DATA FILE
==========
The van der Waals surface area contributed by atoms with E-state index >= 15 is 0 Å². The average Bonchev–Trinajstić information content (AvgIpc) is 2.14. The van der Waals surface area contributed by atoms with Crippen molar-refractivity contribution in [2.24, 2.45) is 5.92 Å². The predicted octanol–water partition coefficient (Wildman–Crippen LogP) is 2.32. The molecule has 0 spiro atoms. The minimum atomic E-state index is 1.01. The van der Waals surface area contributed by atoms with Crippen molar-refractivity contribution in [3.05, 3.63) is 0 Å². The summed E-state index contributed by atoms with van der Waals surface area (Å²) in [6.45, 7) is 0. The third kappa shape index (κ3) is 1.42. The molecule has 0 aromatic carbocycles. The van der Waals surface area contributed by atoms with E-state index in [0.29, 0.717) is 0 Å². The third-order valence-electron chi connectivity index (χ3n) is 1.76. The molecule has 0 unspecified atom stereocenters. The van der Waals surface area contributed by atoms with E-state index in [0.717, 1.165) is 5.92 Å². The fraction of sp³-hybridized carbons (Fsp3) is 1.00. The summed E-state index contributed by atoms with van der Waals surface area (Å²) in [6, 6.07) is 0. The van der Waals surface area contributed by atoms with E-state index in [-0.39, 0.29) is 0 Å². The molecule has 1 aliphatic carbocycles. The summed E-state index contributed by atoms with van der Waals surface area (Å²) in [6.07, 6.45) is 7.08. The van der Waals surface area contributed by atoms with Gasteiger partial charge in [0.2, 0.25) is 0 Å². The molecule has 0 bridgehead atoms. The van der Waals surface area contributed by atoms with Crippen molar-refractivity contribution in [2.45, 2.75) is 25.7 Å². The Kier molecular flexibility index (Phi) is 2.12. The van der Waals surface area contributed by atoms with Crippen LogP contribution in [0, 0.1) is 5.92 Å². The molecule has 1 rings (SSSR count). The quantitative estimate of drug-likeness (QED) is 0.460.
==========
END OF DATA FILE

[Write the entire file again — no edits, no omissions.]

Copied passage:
The van der Waals surface area contributed by atoms with E-state index >= 15 is 0 Å². The average Bonchev–Trinajstić information content (AvgIpc) is 2.14. The van der Waals surface area contributed by atoms with Crippen molar-refractivity contribution in [2.24, 2.45) is 5.92 Å². The predicted octanol–water partition coefficient (Wildman–Crippen LogP) is 2.32. The molecule has 0 spiro atoms. The minimum atomic E-state index is 1.01. The van der Waals surface area contributed by atoms with Crippen molar-refractivity contribution in [3.05, 3.63) is 0 Å². The summed E-state index contributed by atoms with van der Waals surface area (Å²) in [6.45, 7) is 0. The third kappa shape index (κ3) is 1.42. The molecule has 0 aromatic carbocycles. The van der Waals surface area contributed by atoms with E-state index in [0.29, 0.717) is 0 Å². The third-order valence-electron chi connectivity index (χ3n) is 1.76. The molecule has 0 unspecified atom stereocenters. The van der Waals surface area contributed by atoms with E-state index in [0.717, 1.165) is 5.92 Å². The fraction of sp³-hybridized carbons (Fsp3) is 1.00. The summed E-state index contributed by atoms with van der Waals surface area (Å²) in [6, 6.07) is 0. The van der Waals surface area contributed by atoms with E-state index in [-0.39, 0.29) is 0 Å². The molecule has 1 aliphatic carbocycles. The summed E-state index contributed by atoms with van der Waals surface area (Å²) in [6.07, 6.45) is 7.08. The van der Waals surface area contributed by atoms with Gasteiger partial charge in [0.2, 0.25) is 0 Å². The molecule has 0 bridgehead atoms. The van der Waals surface area contributed by atoms with Crippen molar-refractivity contribution in [2.45, 2.75) is 25.7 Å². The Kier molecular flexibility index (Phi) is 2.12. The van der Waals surface area contributed by atoms with Crippen LogP contribution in [0, 0.1) is 5.92 Å². The molecule has 1 rings (SSSR count). The quantitative estimate of drug-likeness (QED) is 0.460.